More Than Just Hygge: Scandinavian Cosy Living

Today’s Culture with Travel guest post is by Jenny Mayer

More Than Just Hygge: What Scandinavia Can Teach Us About Cosy Living

Scandinavia has long been a style mecca. Whether it’s their ever-stylish capsule wardrobes or penchant for high end interior design, Scandinavia has a knack for being effortlessly cool.

But, it’s not just design that Scandinavia is good at. Some of the happiest nations on Earth are situated in Scandinavia, defeating the dark winters with positive approaches to lifestyle. Curious about how these countries are so happy, Insulation Express has investigated their wellness tips, interior design and style.

Hygee Culture

In Denmark, Hygge is a crucial part of everyday culture. Meaning the feeling of cosiness and taking pleasure in small things it encapsulates the light and airy approach to homes in Denmark.

With bright white walls to bring in plenty of light, they also make the most of layers of soft fabrics and candles to bring a cosy feel to their houses. Taking time to meet with friends and family, going outside even when it’s cold and enjoying sweet treats are all part of a hygge lifestyle.

Lagom Living

In Sweden, Lagom is another approach to living a relaxed and happy life. Lagom means just the right amount, whether that’s just enough chocolate, just enough blankets on the sofa or just enough time spent with friends. By focusing on what we have and feeling content, the Swedes overcome the pressure of modern life to constantly have more.

In Scandinavia, they cope with contrasting seasons by finding something to enjoy in each season.

In spring and summer, they spend a lot of time outdoors and use large windows and light coloured walls to bring in as much of the sunshine as they possibly can. Potted plants, wooden furniture and natural textures play up this natural theme.

In autumn and winter, lots of candles and cosy pillows and throws create a luxurious haven from the cold weather outside. Many people in Scandinavia enjoy crafts, reading and invite friends over during the darker months to make being inside all of the time a lot easier. Having really good insulation is also really important to make sure the cold doesn’t creep inside. Most homes have excellent insulation and double or even triple glazed windows.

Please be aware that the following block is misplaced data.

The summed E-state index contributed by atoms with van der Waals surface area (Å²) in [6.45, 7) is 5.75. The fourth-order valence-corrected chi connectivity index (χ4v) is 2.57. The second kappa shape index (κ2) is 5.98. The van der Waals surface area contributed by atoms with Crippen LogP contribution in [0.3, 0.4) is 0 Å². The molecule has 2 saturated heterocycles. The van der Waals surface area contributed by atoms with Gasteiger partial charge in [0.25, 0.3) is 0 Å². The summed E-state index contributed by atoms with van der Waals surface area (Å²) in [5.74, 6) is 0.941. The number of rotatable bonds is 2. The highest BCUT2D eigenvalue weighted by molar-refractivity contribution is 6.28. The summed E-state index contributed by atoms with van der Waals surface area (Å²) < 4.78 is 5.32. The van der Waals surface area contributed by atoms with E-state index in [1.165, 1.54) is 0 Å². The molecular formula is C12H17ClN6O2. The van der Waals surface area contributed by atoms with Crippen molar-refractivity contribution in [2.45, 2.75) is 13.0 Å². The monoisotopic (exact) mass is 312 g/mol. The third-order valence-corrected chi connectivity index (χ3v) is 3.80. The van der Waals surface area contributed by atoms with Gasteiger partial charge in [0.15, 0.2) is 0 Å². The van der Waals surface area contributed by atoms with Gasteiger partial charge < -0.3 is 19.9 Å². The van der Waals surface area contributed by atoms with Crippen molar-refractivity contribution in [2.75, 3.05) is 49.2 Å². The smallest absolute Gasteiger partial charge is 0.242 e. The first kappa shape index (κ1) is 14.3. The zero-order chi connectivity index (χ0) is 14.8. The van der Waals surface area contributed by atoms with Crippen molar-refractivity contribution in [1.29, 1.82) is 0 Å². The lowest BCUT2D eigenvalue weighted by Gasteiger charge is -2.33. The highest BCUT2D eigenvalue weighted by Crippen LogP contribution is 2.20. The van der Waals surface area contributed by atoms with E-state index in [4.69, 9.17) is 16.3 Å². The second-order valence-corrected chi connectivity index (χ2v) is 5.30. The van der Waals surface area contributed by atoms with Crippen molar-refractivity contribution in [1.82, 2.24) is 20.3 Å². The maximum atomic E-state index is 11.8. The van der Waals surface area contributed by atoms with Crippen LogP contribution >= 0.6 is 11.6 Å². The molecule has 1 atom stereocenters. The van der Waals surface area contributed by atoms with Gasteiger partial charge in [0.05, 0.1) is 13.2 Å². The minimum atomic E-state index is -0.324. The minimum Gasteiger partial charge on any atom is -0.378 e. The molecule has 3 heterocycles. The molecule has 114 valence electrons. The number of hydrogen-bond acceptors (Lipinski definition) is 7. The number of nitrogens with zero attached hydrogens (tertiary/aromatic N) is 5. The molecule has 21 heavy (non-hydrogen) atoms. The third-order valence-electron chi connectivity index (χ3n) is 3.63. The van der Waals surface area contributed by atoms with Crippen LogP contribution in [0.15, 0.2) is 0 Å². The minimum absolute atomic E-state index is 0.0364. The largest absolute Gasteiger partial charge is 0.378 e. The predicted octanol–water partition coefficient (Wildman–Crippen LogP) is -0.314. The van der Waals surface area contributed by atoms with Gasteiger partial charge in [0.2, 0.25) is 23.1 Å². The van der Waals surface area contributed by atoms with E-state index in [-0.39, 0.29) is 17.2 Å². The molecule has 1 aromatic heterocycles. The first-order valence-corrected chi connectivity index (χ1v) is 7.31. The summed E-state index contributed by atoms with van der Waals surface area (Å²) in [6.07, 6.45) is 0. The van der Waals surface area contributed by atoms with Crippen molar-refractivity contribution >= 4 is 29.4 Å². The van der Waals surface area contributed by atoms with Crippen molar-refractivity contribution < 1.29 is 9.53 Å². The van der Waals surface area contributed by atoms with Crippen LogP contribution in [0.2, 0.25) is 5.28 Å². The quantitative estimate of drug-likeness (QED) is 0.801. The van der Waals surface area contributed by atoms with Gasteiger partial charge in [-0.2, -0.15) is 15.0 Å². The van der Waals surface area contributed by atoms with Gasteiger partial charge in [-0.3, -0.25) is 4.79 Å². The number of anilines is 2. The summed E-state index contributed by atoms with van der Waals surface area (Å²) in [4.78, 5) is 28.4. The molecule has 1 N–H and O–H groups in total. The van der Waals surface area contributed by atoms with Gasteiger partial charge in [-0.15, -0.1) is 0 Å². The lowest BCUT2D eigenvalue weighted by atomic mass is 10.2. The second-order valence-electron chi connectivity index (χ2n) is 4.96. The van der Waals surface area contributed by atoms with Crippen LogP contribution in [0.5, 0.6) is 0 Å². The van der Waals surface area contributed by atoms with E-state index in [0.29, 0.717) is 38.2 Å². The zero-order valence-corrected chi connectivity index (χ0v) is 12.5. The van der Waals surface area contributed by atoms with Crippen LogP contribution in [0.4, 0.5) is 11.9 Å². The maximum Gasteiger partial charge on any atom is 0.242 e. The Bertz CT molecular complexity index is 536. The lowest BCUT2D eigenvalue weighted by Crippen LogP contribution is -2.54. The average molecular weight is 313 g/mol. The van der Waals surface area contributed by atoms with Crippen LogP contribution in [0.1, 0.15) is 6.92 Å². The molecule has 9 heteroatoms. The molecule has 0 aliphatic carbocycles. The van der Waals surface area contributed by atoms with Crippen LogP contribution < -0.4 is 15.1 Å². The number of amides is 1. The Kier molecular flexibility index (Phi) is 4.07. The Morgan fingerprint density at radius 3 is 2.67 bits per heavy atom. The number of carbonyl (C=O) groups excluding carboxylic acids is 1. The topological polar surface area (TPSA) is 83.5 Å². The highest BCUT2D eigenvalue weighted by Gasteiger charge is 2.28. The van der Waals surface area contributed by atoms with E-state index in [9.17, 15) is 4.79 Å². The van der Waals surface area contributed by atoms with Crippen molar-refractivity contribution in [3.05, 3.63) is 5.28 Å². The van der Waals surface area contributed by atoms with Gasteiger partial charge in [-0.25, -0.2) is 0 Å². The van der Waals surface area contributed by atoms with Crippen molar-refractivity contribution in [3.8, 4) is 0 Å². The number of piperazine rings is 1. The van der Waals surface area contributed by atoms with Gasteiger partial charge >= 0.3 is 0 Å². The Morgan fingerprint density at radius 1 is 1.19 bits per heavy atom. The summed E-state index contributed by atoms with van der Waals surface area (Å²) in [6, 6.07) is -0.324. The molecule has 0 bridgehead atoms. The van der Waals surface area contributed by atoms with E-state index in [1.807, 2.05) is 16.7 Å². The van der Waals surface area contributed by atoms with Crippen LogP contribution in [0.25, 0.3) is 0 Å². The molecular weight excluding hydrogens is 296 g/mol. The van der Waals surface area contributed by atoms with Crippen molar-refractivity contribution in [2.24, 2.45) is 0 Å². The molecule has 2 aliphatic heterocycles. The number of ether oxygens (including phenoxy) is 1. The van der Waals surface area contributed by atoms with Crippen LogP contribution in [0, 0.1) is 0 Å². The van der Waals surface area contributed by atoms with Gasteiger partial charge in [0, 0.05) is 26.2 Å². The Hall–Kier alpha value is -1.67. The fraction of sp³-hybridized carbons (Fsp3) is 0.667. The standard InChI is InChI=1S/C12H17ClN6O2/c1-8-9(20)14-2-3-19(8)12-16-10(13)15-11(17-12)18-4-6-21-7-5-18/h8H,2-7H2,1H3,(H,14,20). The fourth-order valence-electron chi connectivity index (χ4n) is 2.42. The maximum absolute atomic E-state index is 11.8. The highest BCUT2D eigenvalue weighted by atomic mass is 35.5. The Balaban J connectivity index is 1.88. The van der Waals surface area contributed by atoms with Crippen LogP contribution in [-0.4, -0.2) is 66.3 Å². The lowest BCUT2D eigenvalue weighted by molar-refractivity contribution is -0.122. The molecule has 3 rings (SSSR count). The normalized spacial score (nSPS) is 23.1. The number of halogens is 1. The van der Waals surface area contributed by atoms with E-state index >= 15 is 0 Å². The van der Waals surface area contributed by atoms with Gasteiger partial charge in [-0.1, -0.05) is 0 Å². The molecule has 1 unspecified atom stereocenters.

Norwegian Style

Each country has a distinctive interior style, with Norway making the most of natural textures such as sheep skin and reclaimed wood. The colour palette of Norwegian homes tend to be slightly darker and rugged and can include traditional textiles like embroidery and woven materials.

In Sweden, walls are usually white, and furniture will be in light, natural materials too. Homes sometimes include colour in the form of details like soft furnishings or artwork, but these are normally in more muted colours too. Spaces are soothing and relaxing, with the home acting as a haven to relax and unwind.

To easily get the Scandinavian look in your own home, why not add some reclaimed wooden mirrors to your walls and invest in a faux sheepskin rug. Reading nooks are also popular and can be easy to recreate using what you already have at home – add a rug and cushion to an armchair and place a stack of books beside the chair so you are ready to read whenever you like. And of course, making sure your home is well insulated and warm will mean you are cosy and relaxed all year round.

The Scandinavian Secrets to Keeping Cosy
The Scandinavian Secrets to Keeping Cosy

 

The Scandinavian Secrets to Keeping Cosy by Insulation Express.

For more information on Scandinavian home décor and lifestyle, take a look at Insulation Express’ handy tips to get your home feeling cosy.

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